Nintendo is planning to offer downloadable content through both the 3DS and Wii U, with tools for the handheld system primed to hit developers later this year.
News of downloadable content only makes sense on the Wii U, since it's aiming to be a direct competitor to the PS3 and 360, both of which offer DLC on a regular basis. The 3DS news, on the other hand, comes as more of a surprise, and could be a boon to the system.
Andriasang reports that company president Satoru Iwata revealed the plans at an earnings briefing on Friday, and promised Nintendo will be judicious in its own use of the system. Iwata said that the company is interested in offering other stages and new features, but said they feel that some DLC (like paid stat increases) doesn't create a long-term relationship with customers. Nintendo won't offer this type of content, but Iwata doesn't seem to be forbidding it for developers.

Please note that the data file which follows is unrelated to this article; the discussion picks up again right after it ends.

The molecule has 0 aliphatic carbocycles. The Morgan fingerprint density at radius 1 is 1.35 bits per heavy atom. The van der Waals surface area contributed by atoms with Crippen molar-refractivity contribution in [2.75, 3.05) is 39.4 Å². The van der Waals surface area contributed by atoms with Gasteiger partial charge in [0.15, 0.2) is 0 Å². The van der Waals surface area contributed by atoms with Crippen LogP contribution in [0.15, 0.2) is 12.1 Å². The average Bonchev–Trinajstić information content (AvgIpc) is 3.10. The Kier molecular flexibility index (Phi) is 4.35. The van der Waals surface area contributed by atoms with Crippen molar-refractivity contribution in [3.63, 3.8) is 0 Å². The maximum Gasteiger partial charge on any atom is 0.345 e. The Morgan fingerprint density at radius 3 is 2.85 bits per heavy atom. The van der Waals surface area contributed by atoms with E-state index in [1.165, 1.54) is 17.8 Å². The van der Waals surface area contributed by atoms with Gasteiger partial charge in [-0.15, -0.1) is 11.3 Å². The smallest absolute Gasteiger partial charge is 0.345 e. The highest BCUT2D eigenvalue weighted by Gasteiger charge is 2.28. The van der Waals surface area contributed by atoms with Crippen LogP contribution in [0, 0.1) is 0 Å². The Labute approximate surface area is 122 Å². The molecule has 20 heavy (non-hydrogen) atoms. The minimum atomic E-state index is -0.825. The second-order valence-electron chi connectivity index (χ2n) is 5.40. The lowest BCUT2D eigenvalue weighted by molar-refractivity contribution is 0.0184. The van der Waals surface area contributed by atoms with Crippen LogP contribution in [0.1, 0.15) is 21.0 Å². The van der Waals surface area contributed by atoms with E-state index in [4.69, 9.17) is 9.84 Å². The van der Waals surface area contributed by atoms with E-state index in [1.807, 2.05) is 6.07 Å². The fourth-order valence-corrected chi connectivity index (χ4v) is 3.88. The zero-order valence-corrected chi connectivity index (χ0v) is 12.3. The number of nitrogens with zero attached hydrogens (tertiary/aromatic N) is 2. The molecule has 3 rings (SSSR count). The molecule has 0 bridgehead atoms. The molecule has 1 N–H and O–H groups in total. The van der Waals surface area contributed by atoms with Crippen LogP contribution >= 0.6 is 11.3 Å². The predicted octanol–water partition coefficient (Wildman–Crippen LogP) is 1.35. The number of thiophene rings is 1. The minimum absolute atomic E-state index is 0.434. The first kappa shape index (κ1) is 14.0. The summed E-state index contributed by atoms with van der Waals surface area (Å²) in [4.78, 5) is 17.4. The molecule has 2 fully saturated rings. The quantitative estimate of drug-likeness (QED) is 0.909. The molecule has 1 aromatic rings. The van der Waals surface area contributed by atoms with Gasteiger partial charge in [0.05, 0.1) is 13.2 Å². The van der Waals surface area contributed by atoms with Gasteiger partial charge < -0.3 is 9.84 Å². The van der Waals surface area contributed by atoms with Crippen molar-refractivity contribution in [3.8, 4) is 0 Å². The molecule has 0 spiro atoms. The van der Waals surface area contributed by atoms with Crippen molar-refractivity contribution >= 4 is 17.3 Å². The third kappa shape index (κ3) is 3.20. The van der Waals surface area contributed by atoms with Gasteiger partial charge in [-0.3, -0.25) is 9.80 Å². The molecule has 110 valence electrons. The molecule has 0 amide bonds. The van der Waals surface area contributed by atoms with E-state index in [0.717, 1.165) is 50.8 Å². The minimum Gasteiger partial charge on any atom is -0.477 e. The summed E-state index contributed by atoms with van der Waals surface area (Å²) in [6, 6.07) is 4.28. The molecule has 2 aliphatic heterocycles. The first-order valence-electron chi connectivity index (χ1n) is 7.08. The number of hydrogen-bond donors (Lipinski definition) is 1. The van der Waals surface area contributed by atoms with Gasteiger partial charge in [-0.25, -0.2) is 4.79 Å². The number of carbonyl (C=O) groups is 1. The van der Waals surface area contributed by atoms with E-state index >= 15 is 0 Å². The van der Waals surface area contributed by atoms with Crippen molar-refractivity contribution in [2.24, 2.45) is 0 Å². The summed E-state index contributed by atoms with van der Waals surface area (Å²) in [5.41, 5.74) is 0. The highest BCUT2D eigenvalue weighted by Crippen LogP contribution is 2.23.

This led naturally to the question of free-to-play games, which Iwata feels damages the premium value of Nintendo's games. He also mentioned that the 3DS connection rate is much larger than the DS, and the company is aiming to make the eShop a larger part of the business over the next three years.
Nintendo recently reported a loss, attributed to slow 3DS sales. A hefty price drop might spur sales, but some gamers are simply waiting for a must-have game. After a sharp influx of canceled, moved, and delayed games, tempting developers with DLC revenue could bring much-needed third-party support to the system.